Quoting questions from http://www.garfieldtech.com/blog/put-up-with-put ( this is for the Drupal open source project, a little bit meta as no code is here):

GET, HEAD, and PUT are idempotent, but "incidental" side effects such as logging or statistics gathering are OK and not a violation of their idempotence. RFC 2616 has this to say on idempotence:

Methods can also have the property of "idempotence" in that (aside from error or expiration issues) the side-effects of N > 0 identical requests is the same as for a single request. The methods GET, HEAD, PUT and DELETE share this property. (RFC 2616 section 9.1.2)

I'm not clear on "the side effects are the same" qualifier. Does that mean it can be a repeat of the same side effect, or a net-0 effect?

And then... we've been allowing forward revisions, that is, creating a new version that is not yet the default version, but will be. How does that play into idempotence and PUT? If a new revision is created, then repeating the PUT is not a no-op. Rather, it would create yet another revision. The spec says:

A single resource MAY be identified by many different URIs. For example, an article might have a URI for identifying "the current version" which is separate from the URI identifying each particular version. In this case, a PUT request on a general URI might result in several other URIs being defined by the origin server

Put another way:

PUT /node/5 {title: "Hello world"}

Results in:

  • GET /node/5 {title: "Hello world"}

  • GET /node/5/revision/8 {title: "Hello world"}

And that's totally fine, by my read of the spec. However, what of:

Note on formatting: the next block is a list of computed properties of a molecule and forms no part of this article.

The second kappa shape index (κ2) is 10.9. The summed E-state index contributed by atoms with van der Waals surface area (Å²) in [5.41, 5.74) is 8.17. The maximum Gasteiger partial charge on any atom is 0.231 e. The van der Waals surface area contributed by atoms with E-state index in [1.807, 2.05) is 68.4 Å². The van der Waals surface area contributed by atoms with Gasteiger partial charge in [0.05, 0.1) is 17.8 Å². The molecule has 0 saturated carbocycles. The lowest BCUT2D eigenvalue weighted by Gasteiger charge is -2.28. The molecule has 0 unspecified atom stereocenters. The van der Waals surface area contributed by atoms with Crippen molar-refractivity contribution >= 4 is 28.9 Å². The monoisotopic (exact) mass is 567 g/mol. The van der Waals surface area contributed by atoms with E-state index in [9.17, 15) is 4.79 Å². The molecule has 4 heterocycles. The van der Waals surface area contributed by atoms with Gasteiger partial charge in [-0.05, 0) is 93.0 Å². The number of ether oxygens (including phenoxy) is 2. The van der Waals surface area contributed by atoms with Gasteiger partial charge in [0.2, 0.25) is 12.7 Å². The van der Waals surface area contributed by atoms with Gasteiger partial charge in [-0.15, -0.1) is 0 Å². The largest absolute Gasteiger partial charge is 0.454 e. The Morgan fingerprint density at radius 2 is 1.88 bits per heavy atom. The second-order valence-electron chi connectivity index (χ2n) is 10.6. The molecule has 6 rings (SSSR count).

PUT /node/5 {title: "Bonjour le monde"}

Results in:

  • GET /node/5 {title: "Hello world"}
  • GET /node/5/revision/8 {title: "Hello world"}
  • GET /node/5/revision/9 {title: "Bonjour le monde"}

Is that still spec-valid behavior? And if not, does that mean that any system that uses a Create-Read-Archive-Purge (CRAP) model instead of CRUD, or that supports forward revisioning, is inherently not-PUT-compatible?

1 Answer 1


Creating version resources as side effect is fine. What's relevant is what the client asked for, not what the server decides to do in addition.

See http://greenbytes.de/tech/webdav/draft-ietf-httpbis-p2-semantics-21.html#idempotent.methods -- it's really time to stop looking at RFC 2616.

  • And what would you know about standards obsoleting RFC 2616, eh? :D Thanks so much for chiming in!
    – chx
    Oct 18, 2012 at 16:46
  • One more clarification: so PUT /node/5 creates /node/5/revision/9, but doesn't change the result of GET /node/5 until someone hits PUT /node/5/revision/9/publish is fine?
    – chx
    Oct 18, 2012 at 16:57
  • 1
    Wait no. If you PUT to X, it should modify X. If you don't, you're not using PUT as per definition. Oct 18, 2012 at 16:59
  • So forward revisions are not PUT compatible? It does modify X but it's not yet visible , it's a revision not yet published.
    – chx
    Oct 18, 2012 at 17:30
  • @JulianReschke as a side note, why should people stop looking at RFC 2616? This link doesn't show that it's being obsoleted by anything else. Nov 6, 2012 at 11:13

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